The new State Street Tower will be a good test case for the kind of space that big office space users are looking to have -- Post-Pandemic
State Street is still planning for 510 k sq ft out of the approx. 1 M sq ft in the new tower
 

Cortes

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Cortes -- The single tenant occupying a very large office building with their name on the top -- is an anachronism

Consider that to be a super tall -- implies about 100 floors [80+ at least]
To be a viable -- an office building [as opposed to a lab/office or pure lab] these days [pre-Pandemic] you need a fair sized floor plate
ignoring the core that is probably at least 8,000 sq ft [[100 x 80) + core] so probably about 10,000 gross sq ft per floor
Recently [Pre-Pandemic] many firms [e.g. Wayfair, Amazon, Fidelity] want even bigger floor plates approaching a half acre or more​
So for a building of at least 80 floors -- you end up with 800 k gross sq ft or more -- that probably means at least a dozen major commercial tenants -- with may be the biggest one taking 1/3 to 1/2 of the building [Pre-Pandemic]

The new State Street Tower will be a good test case for the kind of space that big office space users are looking to have -- Post-Pandemic
State Street is still planning for 510 k sq ft out of the approx. 1 M sq ft in the new tower
We have 2 other buildings under construction that fit that model. Include aquarium and that's 4 by 2030. Add Dalton/boylston and 5. I do not see any model save a "salesforce" situation that would include a supertall in Boston before 2040. I'll hedge my bet by saying "top out"
 

meddlepal

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I'm not a skyscraper junkie, but I would love to see a well done 800 or 900 ft tower in Boston. Don't care about it being super-tall. Whether this is a good site for that kind of development is... debatable. I still feel like the best site for one of those is Dalton Street Garage, but that's for a different conversation.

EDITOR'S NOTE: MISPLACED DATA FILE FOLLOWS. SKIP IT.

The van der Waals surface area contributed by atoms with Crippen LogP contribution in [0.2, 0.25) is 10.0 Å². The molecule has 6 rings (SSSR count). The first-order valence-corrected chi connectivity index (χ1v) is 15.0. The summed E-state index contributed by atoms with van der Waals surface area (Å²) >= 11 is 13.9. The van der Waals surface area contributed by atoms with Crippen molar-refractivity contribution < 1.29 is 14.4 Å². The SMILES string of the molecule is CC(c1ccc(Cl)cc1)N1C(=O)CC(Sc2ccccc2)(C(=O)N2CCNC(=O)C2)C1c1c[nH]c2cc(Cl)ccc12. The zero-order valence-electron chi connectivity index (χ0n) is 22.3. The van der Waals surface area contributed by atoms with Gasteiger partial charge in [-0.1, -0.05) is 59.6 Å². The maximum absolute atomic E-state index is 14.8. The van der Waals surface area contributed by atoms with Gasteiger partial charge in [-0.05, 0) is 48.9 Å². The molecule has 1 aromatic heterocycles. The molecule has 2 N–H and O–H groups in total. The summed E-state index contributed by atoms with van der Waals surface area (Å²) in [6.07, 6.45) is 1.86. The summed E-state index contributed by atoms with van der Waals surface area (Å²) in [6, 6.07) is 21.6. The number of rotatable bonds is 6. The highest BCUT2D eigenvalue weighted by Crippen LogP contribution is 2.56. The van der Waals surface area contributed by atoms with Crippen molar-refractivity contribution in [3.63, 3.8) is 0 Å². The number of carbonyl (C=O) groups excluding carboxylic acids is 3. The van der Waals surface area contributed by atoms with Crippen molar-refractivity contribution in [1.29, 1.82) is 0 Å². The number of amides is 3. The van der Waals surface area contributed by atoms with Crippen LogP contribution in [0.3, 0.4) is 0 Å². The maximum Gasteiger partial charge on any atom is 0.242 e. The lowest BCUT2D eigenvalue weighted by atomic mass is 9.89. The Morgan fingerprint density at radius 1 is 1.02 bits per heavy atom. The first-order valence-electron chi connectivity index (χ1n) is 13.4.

whighlander

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We have 2 other buildings under construction that fit that model. Include aquarium and that's 4 by 2030. Add Dalton/boylston and 5. I do not see any model save a "salesforce" situation that would include a supertall in Boston before 2040. I'll hedge my bet by saying "top out"
Cortes -- a lot can happen in 20 years
for example many [35 - 40%] of the companies on the S&P 500 in 2000 are no longer stand-alone corporate entities -- they either folded or were acquired
However -- the 100 to 200 entities have been replaced by entities many of which if they existed in 2000 at all were far to small to be part of the S&P 500

for example -- Wayfair:
from their website
  1. 2002, Steve Conine and Niraj Shah founded Wayfair on a shoestring budget in a spare bedroom of Steve's house.
  2. 2011, Steve and Niraj took a giant leap and moved all of their e-commerce sites into one mega destination for the home and named it Wayfair. By the next year, Wayfair had exceeded $600 million in annual revenue
  3. 2020 -- Wayfair generated $13 billion in net revenue for the twelve months ended September 30, 2020. Wayfair offers over 18 million products across five distinct brands - Wayfair.com, AllModern, Birch Lane, Joss & Main and Perigold. The company employed more than 16,700 people as of September 30, 2020 and is headquartered in Boston, Massachusetts with operations throughout North America and Europe.
 

George_Apley

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Cortes -- a lot can happen in 20 years
for example many [35 - 40%] of the companies on the S&P 500 in 2000 are no longer stand-alone corporate entities -- they either folded or were acquired
However -- the 100 to 200 entities have been replaced by entities many of which if they existed in 2000 at all were far to small to be part of the S&P 500

for example -- Wayfair:
from their website
  1. 2002, Steve Conine and Niraj Shah founded Wayfair on a shoestring budget in a spare bedroom of Steve's house.
  2. 2011, Steve and Niraj took a giant leap and moved all of their e-commerce sites into one mega destination for the home and named it Wayfair. By the next year, Wayfair had exceeded $600 million in annual revenue
  3. 2020 -- Wayfair generated $13 billion in net revenue for the twelve months ended September 30, 2020. Wayfair offers over 18 million products across five distinct brands - Wayfair.com, AllModern, Birch Lane, Joss & Main and Perigold. The company employed more than 16,700 people as of September 30, 2020 and is headquartered in Boston, Massachusetts with operations throughout North America and Europe.